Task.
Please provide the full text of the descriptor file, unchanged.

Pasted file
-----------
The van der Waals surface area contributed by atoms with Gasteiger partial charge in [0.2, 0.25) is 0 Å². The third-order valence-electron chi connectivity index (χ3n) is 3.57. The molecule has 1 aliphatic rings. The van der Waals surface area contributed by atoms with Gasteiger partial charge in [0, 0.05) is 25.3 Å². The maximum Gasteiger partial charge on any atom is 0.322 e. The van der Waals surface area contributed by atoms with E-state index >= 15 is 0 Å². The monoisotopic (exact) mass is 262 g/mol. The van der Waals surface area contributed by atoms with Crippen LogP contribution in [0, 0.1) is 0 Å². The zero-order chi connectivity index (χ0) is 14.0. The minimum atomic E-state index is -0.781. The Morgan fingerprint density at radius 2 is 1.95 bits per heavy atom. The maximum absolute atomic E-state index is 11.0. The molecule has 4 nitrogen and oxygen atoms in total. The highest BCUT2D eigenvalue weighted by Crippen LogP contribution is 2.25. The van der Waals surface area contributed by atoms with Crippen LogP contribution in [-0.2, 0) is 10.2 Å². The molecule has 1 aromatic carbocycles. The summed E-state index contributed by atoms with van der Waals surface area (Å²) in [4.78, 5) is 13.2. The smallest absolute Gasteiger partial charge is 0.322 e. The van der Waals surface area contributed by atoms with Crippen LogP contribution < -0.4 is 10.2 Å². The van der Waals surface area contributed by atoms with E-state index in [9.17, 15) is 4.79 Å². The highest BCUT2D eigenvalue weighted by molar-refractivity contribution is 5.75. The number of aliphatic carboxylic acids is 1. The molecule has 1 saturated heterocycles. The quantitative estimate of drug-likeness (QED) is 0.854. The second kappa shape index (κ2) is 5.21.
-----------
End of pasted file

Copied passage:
The van der Waals surface area contributed by atoms with Gasteiger partial charge in [0.2, 0.25) is 0 Å². The third-order valence-electron chi connectivity index (χ3n) is 3.57. The molecule has 1 aliphatic rings. The van der Waals surface area contributed by atoms with Gasteiger partial charge in [0, 0.05) is 25.3 Å². The maximum Gasteiger partial charge on any atom is 0.322 e. The van der Waals surface area contributed by atoms with E-state index >= 15 is 0 Å². The monoisotopic (exact) mass is 262 g/mol. The van der Waals surface area contributed by atoms with Crippen LogP contribution in [0, 0.1) is 0 Å². The zero-order chi connectivity index (χ0) is 14.0. The minimum atomic E-state index is -0.781. The Morgan fingerprint density at radius 2 is 1.95 bits per heavy atom. The maximum absolute atomic E-state index is 11.0. The molecule has 4 nitrogen and oxygen atoms in total. The highest BCUT2D eigenvalue weighted by Crippen LogP contribution is 2.25. The van der Waals surface area contributed by atoms with Crippen LogP contribution in [-0.2, 0) is 10.2 Å². The molecule has 1 aromatic carbocycles. The summed E-state index contributed by atoms with van der Waals surface area (Å²) in [4.78, 5) is 13.2. The smallest absolute Gasteiger partial charge is 0.322 e. The van der Waals surface area contributed by atoms with Crippen LogP contribution < -0.4 is 10.2 Å². The van der Waals surface area contributed by atoms with E-state index in [9.17, 15) is 4.79 Å². The highest BCUT2D eigenvalue weighted by molar-refractivity contribution is 5.75. The number of aliphatic carboxylic acids is 1. The molecule has 1 saturated heterocycles. The quantitative estimate of drug-likeness (QED) is 0.854. The second kappa shape index (κ2) is 5.21.